Interview: Podcaster Jonathan Castanien
It’s nice to know another Hapa podcaster. There’s only a handful of us, after all. But I happen to be friends with one. Jonathan Castanien (host of the podcast Not So Ancient; American Theatre Magazine “Role Call: People to Watch”) and I have known each other for several years thanks to the NYC theatre scene. Since we met I started my podcast (We’re Not All Ninjas, co-hosted by Hapa Mag founder Alex Chester). Now he has his own! In Not So Ancient, Jonathan and co-host Peter J. Kuo examine the Asian-American theatre cannon with both humor and gravitas as they discuss plays by Chay Yew, Philip Kan Gotanda, and Ralph Peña.
Jonathan was kind enough to sit with me on a New York City stoop to discuss podcasting, inclusivity in theatre and creating space for Hapas in the Asian-American community.
Jonathan’s Vietnamese family reveals that they’re mostly ethnically Chinese.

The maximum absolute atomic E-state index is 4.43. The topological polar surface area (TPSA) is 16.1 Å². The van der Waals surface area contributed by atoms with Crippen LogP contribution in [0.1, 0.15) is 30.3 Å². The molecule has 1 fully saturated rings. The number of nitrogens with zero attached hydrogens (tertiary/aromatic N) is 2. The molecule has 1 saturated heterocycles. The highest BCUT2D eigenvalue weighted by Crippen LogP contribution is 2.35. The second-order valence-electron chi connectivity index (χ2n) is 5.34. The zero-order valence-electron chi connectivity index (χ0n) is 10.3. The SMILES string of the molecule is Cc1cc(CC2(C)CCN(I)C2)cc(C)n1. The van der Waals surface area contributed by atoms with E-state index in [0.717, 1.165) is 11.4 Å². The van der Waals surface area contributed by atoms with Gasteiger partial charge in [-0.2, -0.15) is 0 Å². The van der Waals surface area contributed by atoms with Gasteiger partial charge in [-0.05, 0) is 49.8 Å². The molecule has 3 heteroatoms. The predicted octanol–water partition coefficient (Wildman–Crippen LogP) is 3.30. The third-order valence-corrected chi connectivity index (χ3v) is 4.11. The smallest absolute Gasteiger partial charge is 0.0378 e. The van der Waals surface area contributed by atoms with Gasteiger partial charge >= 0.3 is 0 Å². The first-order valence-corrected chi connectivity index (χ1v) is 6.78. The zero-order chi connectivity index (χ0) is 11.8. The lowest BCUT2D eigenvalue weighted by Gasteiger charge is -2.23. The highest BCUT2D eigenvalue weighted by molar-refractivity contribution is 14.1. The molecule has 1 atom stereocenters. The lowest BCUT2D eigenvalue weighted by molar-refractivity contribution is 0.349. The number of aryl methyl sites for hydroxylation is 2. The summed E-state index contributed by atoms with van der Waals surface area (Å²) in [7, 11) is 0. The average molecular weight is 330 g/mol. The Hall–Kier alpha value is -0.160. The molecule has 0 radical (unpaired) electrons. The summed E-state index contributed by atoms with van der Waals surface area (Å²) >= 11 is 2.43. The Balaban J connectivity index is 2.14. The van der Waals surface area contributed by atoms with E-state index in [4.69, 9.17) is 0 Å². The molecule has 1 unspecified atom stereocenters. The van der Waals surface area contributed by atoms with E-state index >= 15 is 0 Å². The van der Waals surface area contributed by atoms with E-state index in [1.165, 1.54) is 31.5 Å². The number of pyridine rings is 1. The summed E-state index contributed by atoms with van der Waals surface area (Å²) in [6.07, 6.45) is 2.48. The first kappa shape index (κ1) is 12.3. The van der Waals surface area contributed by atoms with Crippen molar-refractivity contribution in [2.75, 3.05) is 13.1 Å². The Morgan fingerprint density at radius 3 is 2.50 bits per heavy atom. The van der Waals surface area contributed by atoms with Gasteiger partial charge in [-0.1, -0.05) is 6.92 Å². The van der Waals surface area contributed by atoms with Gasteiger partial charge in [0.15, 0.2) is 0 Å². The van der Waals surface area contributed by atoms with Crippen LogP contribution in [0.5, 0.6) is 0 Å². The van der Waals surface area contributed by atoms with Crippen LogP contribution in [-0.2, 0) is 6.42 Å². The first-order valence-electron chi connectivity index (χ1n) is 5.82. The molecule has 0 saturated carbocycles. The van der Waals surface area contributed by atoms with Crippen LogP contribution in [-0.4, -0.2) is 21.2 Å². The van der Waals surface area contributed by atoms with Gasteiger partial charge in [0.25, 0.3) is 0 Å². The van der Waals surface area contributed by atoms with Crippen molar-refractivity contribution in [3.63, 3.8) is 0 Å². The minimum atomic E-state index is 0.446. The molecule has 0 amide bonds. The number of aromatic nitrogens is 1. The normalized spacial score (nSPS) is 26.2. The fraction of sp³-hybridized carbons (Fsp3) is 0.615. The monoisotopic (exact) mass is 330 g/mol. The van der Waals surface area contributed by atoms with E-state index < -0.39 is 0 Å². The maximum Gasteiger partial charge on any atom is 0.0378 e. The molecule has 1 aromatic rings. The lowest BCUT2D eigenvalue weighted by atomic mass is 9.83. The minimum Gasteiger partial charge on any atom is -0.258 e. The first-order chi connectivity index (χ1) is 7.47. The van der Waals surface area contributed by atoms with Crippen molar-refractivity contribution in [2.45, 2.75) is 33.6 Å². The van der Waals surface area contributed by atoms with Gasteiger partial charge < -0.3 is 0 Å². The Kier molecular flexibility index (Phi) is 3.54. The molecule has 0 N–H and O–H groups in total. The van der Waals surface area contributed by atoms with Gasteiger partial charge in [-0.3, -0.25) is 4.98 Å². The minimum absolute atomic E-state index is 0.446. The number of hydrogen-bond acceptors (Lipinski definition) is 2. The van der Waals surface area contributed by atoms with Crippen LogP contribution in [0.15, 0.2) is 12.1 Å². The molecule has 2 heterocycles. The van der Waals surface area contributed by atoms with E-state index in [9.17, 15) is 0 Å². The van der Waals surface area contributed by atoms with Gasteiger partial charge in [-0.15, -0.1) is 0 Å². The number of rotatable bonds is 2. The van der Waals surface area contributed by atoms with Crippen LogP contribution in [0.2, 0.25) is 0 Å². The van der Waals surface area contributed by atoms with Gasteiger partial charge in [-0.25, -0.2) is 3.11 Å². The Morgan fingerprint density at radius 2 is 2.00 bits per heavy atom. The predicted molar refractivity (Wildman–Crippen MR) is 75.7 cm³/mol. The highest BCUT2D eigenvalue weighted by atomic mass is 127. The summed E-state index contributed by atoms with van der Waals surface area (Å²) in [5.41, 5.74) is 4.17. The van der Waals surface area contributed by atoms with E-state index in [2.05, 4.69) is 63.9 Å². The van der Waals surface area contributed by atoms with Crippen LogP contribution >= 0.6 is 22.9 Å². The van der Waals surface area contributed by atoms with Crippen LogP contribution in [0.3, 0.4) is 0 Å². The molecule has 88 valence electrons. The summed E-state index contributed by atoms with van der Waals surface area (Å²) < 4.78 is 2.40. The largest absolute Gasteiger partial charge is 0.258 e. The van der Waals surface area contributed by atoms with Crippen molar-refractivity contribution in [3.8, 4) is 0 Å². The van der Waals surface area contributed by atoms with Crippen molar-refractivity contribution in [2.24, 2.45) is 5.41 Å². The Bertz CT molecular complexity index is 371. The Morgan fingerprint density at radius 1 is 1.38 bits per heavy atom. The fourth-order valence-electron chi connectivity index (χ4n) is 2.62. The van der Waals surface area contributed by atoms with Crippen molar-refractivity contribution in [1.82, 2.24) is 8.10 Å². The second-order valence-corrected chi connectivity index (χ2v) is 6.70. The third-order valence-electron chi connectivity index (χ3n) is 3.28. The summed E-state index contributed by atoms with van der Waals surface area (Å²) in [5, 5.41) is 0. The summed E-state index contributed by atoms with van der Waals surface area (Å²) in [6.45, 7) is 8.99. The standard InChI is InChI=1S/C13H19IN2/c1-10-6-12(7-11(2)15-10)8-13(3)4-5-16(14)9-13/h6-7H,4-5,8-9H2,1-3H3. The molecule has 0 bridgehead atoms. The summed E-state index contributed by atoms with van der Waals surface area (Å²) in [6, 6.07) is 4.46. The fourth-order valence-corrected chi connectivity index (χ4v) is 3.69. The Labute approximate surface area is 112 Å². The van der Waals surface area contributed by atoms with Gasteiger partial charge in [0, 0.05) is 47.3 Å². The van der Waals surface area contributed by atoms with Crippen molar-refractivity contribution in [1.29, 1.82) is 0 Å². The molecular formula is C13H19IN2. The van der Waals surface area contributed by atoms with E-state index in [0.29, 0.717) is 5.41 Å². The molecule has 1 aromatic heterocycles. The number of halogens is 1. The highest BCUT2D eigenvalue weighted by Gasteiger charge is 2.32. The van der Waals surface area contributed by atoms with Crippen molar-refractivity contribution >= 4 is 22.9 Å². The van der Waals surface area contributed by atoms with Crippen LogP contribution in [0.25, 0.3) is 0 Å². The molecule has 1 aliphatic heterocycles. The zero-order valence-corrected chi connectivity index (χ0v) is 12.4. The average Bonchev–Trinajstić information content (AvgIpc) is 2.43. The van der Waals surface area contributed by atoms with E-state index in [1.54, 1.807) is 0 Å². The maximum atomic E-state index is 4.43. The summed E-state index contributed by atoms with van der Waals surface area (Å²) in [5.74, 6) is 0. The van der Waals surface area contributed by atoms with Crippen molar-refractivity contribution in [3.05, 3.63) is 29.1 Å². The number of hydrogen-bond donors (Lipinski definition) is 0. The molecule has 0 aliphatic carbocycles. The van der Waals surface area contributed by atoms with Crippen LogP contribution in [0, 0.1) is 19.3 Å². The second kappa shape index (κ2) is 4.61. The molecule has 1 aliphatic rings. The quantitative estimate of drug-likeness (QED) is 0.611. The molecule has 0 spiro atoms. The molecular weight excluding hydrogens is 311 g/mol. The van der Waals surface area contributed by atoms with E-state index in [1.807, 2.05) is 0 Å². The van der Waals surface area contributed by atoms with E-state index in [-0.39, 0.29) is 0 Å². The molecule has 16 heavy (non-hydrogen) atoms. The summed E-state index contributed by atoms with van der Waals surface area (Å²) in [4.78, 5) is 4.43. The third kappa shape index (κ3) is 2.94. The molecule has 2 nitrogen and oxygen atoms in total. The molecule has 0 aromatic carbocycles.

Jonathan’s trip to ArtEquity, a trainers program for the intersection of art and activism.
As Hapas, how do we create Asian content in Asian spaces.
How Hapas are the grey area of the Asian-American discussion.
What happens to Asian-American plays when they stop being published?
His favorite episode of Not So Ancient about Chay Yew’s A Language Of Their Own, with special guest Playwright and producer, Nicholas Pilapil.
How podcasting breaks the Bamboo Ceiling.
Melissa Slaughter has lived in all four time zones in the contiguous United States. A former actor in Seattle, WA, Melissa now resides in NYC as a content creator. She is the producer of the We're Not All Ninjas podcast, which she also hosts with fellow Hapa Mag writer, Alex Chester. Melissa also writes for online blogs Nerdophiles and The Nerds of Color. Find her @NotAllNinjasPod.